Social Media Marketing Tips From the Pros
#01: Use Social Updates to Write Blog Posts
Take your most popular tweets and Facebook posts, or the ones you feel most passionately about, and use them to develop blog posts. You don’t have to write three pages; you don’t even have to write four paragraphs.
Seth Godin is one of the most successful bloggers in the marketing world, and he writes in two- to three-sentence paragraphs. He’s a master at expressing ideas that are thought-provoking and easy to read. People are pressed for time these days and content can be overwhelming, so make it valuable and easy to read.
Another way to get ideas is to comment on the things you read, such as other people’s blogs and newsletters, media publications and anything else relevant to your business. You’re already absorbing the content and you probably have opinions when you’re reading it, so go ahead and comment on those blogs.
One benefit of commenting is that people will start recognizing your name; another is it gives you material for a blog post.
For example, I save the comments I write in my email drafts folder and I use the subject line as a label for the topic. After I’ve saved the drafts, I can come back and turn these comments into blog posts. I can even make the comment itself the blog post. After all, it’s still my writing. (Check out Meddle, which makes this whole process easy and allows you to share/syndicate your comments to your social platforms with a few easy clicks.)
Use Meddle to help with your blog posts.
#02: Give Context to Pinnable Images
We live in an age of information overload and short attention spans. When it comes to capturing your audience’s attention, take full advantage of every chance to communicate your message in a way that they’ll engage with!
The best way to gain and keep your audience’s interest is by using an effective visual content. Visual social media platforms like Pinterest can be a fabulous traffic source if used correctly.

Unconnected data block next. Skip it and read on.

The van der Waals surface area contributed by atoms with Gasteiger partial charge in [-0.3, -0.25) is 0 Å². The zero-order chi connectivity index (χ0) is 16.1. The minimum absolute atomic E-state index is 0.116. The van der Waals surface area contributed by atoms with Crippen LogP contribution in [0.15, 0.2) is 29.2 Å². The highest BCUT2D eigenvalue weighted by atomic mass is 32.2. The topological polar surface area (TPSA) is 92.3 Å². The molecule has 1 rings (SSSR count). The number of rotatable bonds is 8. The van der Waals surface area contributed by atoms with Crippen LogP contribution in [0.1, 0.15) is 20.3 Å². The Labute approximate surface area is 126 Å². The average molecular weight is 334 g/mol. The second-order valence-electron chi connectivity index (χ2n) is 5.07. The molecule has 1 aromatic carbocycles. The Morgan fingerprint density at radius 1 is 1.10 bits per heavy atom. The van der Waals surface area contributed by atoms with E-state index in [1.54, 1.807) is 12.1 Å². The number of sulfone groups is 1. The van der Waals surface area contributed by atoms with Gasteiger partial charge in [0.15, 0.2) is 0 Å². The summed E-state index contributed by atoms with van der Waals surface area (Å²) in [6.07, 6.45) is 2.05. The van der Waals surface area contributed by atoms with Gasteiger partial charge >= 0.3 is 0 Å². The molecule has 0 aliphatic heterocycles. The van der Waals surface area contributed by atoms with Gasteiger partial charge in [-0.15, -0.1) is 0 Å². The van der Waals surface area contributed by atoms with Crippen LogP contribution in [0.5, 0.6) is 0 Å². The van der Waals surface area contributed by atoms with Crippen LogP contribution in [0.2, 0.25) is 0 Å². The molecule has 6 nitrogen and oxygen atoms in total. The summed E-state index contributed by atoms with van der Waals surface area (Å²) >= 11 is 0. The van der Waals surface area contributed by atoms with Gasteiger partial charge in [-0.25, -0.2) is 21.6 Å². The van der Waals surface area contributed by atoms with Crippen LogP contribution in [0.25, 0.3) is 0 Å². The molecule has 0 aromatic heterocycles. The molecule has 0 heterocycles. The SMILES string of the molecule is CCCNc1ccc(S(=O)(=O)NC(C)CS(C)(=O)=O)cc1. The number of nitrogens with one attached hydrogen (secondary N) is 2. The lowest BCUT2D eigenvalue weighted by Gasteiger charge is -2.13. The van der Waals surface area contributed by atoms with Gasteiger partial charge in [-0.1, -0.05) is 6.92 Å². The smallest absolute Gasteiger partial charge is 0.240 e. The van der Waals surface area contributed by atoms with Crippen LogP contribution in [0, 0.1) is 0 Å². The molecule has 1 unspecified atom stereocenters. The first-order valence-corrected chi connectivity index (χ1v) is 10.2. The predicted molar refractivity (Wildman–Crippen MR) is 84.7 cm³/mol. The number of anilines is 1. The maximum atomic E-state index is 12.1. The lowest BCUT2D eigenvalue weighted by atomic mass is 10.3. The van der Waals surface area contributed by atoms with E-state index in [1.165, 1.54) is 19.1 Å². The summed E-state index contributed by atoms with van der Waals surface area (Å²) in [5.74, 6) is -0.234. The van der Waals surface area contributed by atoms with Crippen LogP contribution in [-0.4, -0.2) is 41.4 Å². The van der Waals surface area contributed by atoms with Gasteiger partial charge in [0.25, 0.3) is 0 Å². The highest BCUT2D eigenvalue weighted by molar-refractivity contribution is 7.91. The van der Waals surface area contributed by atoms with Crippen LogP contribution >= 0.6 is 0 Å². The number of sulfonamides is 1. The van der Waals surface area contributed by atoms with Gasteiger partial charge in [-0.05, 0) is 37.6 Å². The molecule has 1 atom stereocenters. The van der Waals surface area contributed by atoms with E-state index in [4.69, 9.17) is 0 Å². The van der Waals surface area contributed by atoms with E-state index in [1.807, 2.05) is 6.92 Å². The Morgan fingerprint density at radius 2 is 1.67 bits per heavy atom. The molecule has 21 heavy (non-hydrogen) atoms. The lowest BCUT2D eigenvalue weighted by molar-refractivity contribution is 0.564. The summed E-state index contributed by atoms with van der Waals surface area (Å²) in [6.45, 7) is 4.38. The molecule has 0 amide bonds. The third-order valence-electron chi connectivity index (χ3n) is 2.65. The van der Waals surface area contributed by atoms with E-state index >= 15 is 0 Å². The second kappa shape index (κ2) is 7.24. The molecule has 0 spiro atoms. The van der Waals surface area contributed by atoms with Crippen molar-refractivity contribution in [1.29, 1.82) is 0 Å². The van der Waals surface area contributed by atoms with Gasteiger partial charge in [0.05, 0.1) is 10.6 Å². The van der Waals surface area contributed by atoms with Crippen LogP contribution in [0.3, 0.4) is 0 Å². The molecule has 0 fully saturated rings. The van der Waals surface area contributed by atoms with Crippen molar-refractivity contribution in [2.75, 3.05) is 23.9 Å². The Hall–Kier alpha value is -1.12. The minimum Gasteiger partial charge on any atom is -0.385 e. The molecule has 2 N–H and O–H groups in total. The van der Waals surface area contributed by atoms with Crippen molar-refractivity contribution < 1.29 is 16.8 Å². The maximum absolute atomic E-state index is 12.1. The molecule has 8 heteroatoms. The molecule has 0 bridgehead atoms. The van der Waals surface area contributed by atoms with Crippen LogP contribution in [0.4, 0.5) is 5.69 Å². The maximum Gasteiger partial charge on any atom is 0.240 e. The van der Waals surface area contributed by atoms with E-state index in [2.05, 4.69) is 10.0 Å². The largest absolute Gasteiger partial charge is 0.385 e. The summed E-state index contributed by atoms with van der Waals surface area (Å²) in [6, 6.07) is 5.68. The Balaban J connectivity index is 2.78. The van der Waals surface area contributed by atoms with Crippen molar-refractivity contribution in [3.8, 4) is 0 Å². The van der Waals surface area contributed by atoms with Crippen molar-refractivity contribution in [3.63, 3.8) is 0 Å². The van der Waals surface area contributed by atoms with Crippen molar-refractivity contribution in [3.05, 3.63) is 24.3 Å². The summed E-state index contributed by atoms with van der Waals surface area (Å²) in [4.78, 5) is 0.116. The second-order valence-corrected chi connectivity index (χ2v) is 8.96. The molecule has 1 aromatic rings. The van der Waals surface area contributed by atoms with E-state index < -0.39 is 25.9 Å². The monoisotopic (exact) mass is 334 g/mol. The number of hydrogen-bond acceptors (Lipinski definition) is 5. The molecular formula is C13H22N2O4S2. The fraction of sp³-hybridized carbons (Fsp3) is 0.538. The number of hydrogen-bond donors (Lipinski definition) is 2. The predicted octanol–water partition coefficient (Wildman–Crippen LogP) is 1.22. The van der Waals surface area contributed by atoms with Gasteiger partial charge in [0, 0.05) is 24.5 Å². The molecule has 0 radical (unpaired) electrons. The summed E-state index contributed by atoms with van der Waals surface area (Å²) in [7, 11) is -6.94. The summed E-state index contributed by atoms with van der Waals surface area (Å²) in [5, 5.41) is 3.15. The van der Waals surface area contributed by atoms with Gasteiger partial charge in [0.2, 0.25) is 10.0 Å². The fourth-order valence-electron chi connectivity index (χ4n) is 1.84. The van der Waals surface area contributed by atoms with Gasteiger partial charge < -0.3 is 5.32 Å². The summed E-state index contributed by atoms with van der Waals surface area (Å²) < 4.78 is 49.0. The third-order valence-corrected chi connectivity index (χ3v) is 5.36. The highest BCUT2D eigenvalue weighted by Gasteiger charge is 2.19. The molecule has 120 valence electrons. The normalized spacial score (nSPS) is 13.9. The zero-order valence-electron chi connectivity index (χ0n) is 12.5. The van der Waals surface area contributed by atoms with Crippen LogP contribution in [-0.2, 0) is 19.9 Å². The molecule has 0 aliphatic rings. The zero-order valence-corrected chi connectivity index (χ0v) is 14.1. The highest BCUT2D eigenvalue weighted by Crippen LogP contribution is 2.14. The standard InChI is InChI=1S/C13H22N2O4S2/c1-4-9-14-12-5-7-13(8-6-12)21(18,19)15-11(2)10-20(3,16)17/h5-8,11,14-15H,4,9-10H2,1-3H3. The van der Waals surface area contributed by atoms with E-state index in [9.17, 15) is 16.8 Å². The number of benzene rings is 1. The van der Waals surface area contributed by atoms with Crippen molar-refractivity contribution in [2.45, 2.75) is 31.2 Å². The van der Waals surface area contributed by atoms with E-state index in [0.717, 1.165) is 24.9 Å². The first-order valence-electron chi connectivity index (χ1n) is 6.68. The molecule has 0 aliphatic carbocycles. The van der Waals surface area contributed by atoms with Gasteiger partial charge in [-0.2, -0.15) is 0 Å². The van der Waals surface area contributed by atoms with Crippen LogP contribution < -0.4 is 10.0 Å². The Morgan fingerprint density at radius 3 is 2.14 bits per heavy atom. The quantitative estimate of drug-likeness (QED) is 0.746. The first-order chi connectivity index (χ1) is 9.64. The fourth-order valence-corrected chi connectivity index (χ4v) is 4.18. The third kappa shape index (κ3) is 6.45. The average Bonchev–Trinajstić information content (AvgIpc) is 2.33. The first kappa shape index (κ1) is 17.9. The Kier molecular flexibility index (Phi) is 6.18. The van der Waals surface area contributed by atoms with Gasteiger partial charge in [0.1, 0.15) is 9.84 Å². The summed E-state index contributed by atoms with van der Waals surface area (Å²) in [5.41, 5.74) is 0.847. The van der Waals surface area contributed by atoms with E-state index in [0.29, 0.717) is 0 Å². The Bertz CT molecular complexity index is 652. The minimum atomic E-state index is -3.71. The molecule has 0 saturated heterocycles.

When designing Pinterest graphics, make sure your readers know “what’s in it for them.” Take a look at the images below. They’re two separate styles of blog graphics for the SAME article. The top photo makes sense when it’s seen on the blog itself. However, when you take the photo away from the post, there’s no frame of reference for it.
Add a title that tells viewers exactly what they’ll get if they click on the pinned graphic.
The bottom graphic, on the other hand, uses text to tell viewers exactly what they’ll get if they click on the pinned graphic.
Always include the title of your blog post on your graphic. That way, when you pin it to Pinterest, users will have a frame of reference and want to read it.
#03: Become a Resource on Facebook
Over the last year, Facebook has been slowly making algorithm changes that have limited the number of people who see a page’s Facebook post. Pages can use these algorithm changes to their advantage by thinking of their page as a user resource, rather than a promotional tool.
Build a page your customers would enjoy and then use that platform to delight them. Deliver posts that educate, entertain, inspire and inform to reach a wide Facebook audience.
#04: Manage Time Effectively
How much time do you spend crafting blog posts? Sending emails? Sitting in meetings?
Even if you have a good idea of where you’re spending the bulk of your time, you may often feel there simply aren’t enough hours in your day. Getting a handle on time management is a huge challenge for business owners.
Try a time-tracking tool like RescueTime to improve your daily productivity and devote more time to the areas that need it most.
RescueTime is a great time-tracking tool.
For example, let’s say you spend a great deal of time interacting on Facebook and Twitter, but you’re not seeing a lot of results. Meanwhile, your email marketing campaigns are intermittent at best, although you know the results are there for the taking.
Adjust your daily schedule so you spend more time on email marketing and see if it drives more sales. Remember, digital marketing depends on the trifecta of social, blog and email. If you neglect any one of them, your entire strategy could suffer. However, give them each a little love, and you might just see explosive growth.
It’s all about finding a balance that works for you and your business.
#05: Expand Reach With LinkedIn Publisher
If you haven’t already done so, take advantage of the free content publishing feature on LinkedIn called Publisher. It can increase your exposure to your target audience and help build your credibility as an expert in your industry. In fact, LinkedIn Publisher can greatly expand the reach of your business on LinkedIn, regardless of your network’s size.
For example, after Wendy McClelland added her third post, Why I Say NO to Coffee Meetings, she received more views, likes, and comments than she ever could have expected.
Wendy McClelland’s post, Why I Say NO to Coffee Meetings.